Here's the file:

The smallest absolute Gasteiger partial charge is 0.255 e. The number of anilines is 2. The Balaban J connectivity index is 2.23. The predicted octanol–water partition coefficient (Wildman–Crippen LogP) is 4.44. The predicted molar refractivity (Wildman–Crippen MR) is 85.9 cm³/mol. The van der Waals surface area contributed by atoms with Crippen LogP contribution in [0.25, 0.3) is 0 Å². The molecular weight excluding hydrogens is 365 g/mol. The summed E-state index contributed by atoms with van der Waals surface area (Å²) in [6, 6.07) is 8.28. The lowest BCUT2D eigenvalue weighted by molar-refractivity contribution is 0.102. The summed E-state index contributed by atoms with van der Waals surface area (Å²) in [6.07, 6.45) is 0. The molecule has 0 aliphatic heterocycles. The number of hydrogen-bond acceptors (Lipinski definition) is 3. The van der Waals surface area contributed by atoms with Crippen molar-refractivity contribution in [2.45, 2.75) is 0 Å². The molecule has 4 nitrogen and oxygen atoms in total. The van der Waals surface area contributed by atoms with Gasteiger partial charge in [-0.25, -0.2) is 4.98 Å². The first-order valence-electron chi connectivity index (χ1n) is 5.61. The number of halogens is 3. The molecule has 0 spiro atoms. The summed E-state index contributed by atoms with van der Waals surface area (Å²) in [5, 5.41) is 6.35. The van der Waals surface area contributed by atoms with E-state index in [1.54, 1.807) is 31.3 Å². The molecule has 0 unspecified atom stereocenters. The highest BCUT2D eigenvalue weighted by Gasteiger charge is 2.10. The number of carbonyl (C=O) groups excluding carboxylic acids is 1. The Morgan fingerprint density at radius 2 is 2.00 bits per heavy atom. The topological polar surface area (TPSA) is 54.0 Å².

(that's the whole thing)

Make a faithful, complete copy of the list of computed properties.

The smallest absolute Gasteiger partial charge is 0.255 e. The number of anilines is 2. The Balaban J connectivity index is 2.23. The predicted octanol–water partition coefficient (Wildman–Crippen LogP) is 4.44. The predicted molar refractivity (Wildman–Crippen MR) is 85.9 cm³/mol. The van der Waals surface area contributed by atoms with Crippen LogP contribution in [0.25, 0.3) is 0 Å². The molecular weight excluding hydrogens is 365 g/mol. The summed E-state index contributed by atoms with van der Waals surface area (Å²) in [6, 6.07) is 8.28. The lowest BCUT2D eigenvalue weighted by molar-refractivity contribution is 0.102. The summed E-state index contributed by atoms with van der Waals surface area (Å²) in [6.07, 6.45) is 0. The molecule has 0 aliphatic heterocycles. The number of hydrogen-bond acceptors (Lipinski definition) is 3. The van der Waals surface area contributed by atoms with Crippen molar-refractivity contribution in [2.45, 2.75) is 0 Å². The molecule has 4 nitrogen and oxygen atoms in total. The van der Waals surface area contributed by atoms with Gasteiger partial charge in [-0.25, -0.2) is 4.98 Å². The first-order valence-electron chi connectivity index (χ1n) is 5.61. The number of halogens is 3. The molecule has 0 spiro atoms. The summed E-state index contributed by atoms with van der Waals surface area (Å²) in [5, 5.41) is 6.35. The van der Waals surface area contributed by atoms with E-state index in [1.54, 1.807) is 31.3 Å². The molecule has 0 unspecified atom stereocenters. The highest BCUT2D eigenvalue weighted by Gasteiger charge is 2.10. The number of carbonyl (C=O) groups excluding carboxylic acids is 1. The Morgan fingerprint density at radius 2 is 2.00 bits per heavy atom. The topological polar surface area (TPSA) is 54.0 Å².